J. Huck

Cutting the cost of carbon capture: a case for carbon capture and utilization

L. Joos, J. Huck, V. Van Speybroeck, B. Smit
Faraday Discussions
192, 391-414


A significant part of the cost for Carbon Capture and Storage (CCS) is related to the compression of the captured CO2 to its supercritical state, at 150 bar and typically 99% purity. These stringent conditions may however not always be necessary for specific cases of Carbon Capture and Utilization (CCU). In this manuscript, we investigate how much the parasitic energy of an adsorbent-based carbon capture process may be lowered by utilizing CO2 at 1 bar and adapting the final purity requirement for CO2 from 99% to 70% or 50%. We compare different CO2 sources: the flue gases of coal-fired or natural gas-fired power plants and ambient air. We evaluate the carbon capture performance of over 60 nanoporous materials and determine the influence of the initial and final purity on the parasitic energy of the carbon capture process. Moreover, we demonstrate the underlying principles of the parasitic energy minimization in more detail using the commercially available NaX zeolite. Finally, the calculated utilization cost of CO2 is compared with reported prices for CO2 and published costs for CCS.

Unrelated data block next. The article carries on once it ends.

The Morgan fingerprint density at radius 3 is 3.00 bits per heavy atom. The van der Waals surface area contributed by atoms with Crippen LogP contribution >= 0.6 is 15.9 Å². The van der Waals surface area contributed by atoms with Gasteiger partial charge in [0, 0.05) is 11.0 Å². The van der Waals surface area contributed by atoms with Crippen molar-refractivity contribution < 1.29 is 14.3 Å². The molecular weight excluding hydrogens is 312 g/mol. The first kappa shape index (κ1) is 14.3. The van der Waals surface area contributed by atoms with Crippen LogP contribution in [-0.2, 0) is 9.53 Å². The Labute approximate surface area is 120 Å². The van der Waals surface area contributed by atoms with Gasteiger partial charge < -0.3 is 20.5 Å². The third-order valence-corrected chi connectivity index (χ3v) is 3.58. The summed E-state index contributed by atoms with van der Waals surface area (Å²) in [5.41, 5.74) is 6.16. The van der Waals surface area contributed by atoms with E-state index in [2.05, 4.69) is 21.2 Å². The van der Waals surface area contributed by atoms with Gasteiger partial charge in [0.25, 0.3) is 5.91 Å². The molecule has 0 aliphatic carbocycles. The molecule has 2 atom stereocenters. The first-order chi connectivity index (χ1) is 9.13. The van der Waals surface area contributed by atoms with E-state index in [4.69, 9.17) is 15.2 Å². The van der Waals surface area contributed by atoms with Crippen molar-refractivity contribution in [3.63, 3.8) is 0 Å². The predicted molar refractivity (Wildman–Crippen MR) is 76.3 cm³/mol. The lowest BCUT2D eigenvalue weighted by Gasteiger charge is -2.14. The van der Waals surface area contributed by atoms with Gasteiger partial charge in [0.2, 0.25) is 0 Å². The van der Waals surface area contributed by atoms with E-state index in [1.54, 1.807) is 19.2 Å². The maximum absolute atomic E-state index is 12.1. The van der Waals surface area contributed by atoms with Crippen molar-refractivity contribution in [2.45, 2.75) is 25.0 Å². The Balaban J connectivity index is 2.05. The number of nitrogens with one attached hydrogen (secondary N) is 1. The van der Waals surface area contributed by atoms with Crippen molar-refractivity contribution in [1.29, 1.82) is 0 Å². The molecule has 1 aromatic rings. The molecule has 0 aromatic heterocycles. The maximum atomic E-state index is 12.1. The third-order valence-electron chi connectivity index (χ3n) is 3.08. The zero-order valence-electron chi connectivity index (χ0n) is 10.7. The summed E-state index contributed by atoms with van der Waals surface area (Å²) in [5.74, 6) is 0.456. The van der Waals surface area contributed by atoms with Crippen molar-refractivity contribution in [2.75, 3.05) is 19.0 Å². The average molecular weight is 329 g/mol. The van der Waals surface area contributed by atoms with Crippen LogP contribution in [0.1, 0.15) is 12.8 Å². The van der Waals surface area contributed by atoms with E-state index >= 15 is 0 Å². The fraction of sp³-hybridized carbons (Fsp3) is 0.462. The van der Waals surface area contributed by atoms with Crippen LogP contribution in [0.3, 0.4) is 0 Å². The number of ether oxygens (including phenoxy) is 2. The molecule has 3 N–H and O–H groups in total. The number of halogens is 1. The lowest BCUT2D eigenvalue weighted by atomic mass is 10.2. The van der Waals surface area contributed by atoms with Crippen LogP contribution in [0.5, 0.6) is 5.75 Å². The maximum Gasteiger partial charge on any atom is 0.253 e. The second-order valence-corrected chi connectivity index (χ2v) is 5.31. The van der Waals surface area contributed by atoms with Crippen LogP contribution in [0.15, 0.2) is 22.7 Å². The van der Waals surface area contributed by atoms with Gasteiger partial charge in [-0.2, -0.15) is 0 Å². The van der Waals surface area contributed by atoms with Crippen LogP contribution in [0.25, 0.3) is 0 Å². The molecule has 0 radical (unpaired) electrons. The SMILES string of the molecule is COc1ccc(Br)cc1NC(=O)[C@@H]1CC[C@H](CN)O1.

Open Access version available at UGent repository

Carbon Capture Turned Upside Down: High-Temperature Adsorption & Low-Temperature Desorption (HALD)

L. Joos, K. Lejaeghere, J. Huck, V. Van Speybroeck, B. Smit
Energy & Environmental Science
8, 2480-2491


Carbon Capture & Sequestration (CCS) could reduce CO2 emissions from large fossil-fuel power plants in the short term, but the high energy penalty of the process hinders its industrial deployment. Moreover, the utility of nanoporous materials, known to be selective for the CO2/N2 separation, is drastically reduced due to the competitive adsorption with H2O. Taking advantage of the power plant's waste heat to perform CCS while at the same time surmounting the negative effect of H2O is therefore an attractive idea. We propose an upside-down approach for CCS in nanoporous materials, High-temperature Adsorption & Low-temperature Desorption (HALD), that exploits the temperature-dependent competitive adsorption of CO2 and H2O. First, we provide a theoretical background for this entropy-driven behavior and demonstrate under what conditions competitive adsorption can be in favor of CO2 at high temperature and in favor of H2O at low temperature. Then, molecular simulations in all-silica MFI provide a proof of concept. The International Zeolite Association database is subsequently screened for potential candidates and finally, the most promising materials are selected using a post-Pareto search algorithm. The proposed post-Pareto approach is able to select the material that shows an optimal combination of multiple criteria, such as CO2/H2O selectivity, CO2/N2 selectivity, CO2 uptake and H2O uptake. As a conclusion, this work provides new perspectives to reduce the energy requirement for CCS and to overcome the competitive adsorption of H2O.

Open Access version available at UGent repository
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